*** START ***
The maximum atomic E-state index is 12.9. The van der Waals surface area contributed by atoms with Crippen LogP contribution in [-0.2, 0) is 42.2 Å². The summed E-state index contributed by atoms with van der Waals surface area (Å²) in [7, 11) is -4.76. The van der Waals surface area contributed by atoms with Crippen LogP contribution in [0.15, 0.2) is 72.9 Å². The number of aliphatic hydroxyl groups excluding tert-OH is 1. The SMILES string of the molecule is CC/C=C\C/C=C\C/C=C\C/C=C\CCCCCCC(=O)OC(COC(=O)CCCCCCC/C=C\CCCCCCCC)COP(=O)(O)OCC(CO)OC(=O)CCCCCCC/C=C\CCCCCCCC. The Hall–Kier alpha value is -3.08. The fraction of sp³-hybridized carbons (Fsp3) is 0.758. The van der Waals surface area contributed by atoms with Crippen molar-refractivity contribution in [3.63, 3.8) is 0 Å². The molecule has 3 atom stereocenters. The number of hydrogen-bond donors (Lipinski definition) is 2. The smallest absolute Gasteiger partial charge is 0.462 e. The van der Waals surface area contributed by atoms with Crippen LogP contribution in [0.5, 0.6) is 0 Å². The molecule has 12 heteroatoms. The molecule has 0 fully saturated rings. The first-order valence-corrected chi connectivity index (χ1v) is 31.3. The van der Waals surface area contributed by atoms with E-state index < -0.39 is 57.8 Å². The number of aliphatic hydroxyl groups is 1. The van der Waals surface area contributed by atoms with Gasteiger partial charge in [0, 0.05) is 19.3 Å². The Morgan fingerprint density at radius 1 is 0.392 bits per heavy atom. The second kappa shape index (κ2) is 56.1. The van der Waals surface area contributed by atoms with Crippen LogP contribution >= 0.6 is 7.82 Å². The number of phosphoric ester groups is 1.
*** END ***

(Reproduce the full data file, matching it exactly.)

The maximum atomic E-state index is 12.9. The van der Waals surface area contributed by atoms with Crippen LogP contribution in [-0.2, 0) is 42.2 Å². The summed E-state index contributed by atoms with van der Waals surface area (Å²) in [7, 11) is -4.76. The van der Waals surface area contributed by atoms with Crippen LogP contribution in [0.15, 0.2) is 72.9 Å². The number of aliphatic hydroxyl groups excluding tert-OH is 1. The SMILES string of the molecule is CC/C=C\C/C=C\C/C=C\C/C=C\CCCCCCC(=O)OC(COC(=O)CCCCCCC/C=C\CCCCCCCC)COP(=O)(O)OCC(CO)OC(=O)CCCCCCC/C=C\CCCCCCCC. The Hall–Kier alpha value is -3.08. The fraction of sp³-hybridized carbons (Fsp3) is 0.758. The van der Waals surface area contributed by atoms with Crippen molar-refractivity contribution in [3.63, 3.8) is 0 Å². The molecule has 3 atom stereocenters. The number of hydrogen-bond donors (Lipinski definition) is 2. The smallest absolute Gasteiger partial charge is 0.462 e. The van der Waals surface area contributed by atoms with Crippen LogP contribution in [0.5, 0.6) is 0 Å². The molecule has 12 heteroatoms. The molecule has 0 fully saturated rings. The first-order valence-corrected chi connectivity index (χ1v) is 31.3. The van der Waals surface area contributed by atoms with E-state index < -0.39 is 57.8 Å². The number of aliphatic hydroxyl groups is 1. The van der Waals surface area contributed by atoms with Gasteiger partial charge in [0, 0.05) is 19.3 Å². The Morgan fingerprint density at radius 1 is 0.392 bits per heavy atom. The second kappa shape index (κ2) is 56.1. The van der Waals surface area contributed by atoms with Crippen LogP contribution >= 0.6 is 7.82 Å². The number of phosphoric ester groups is 1.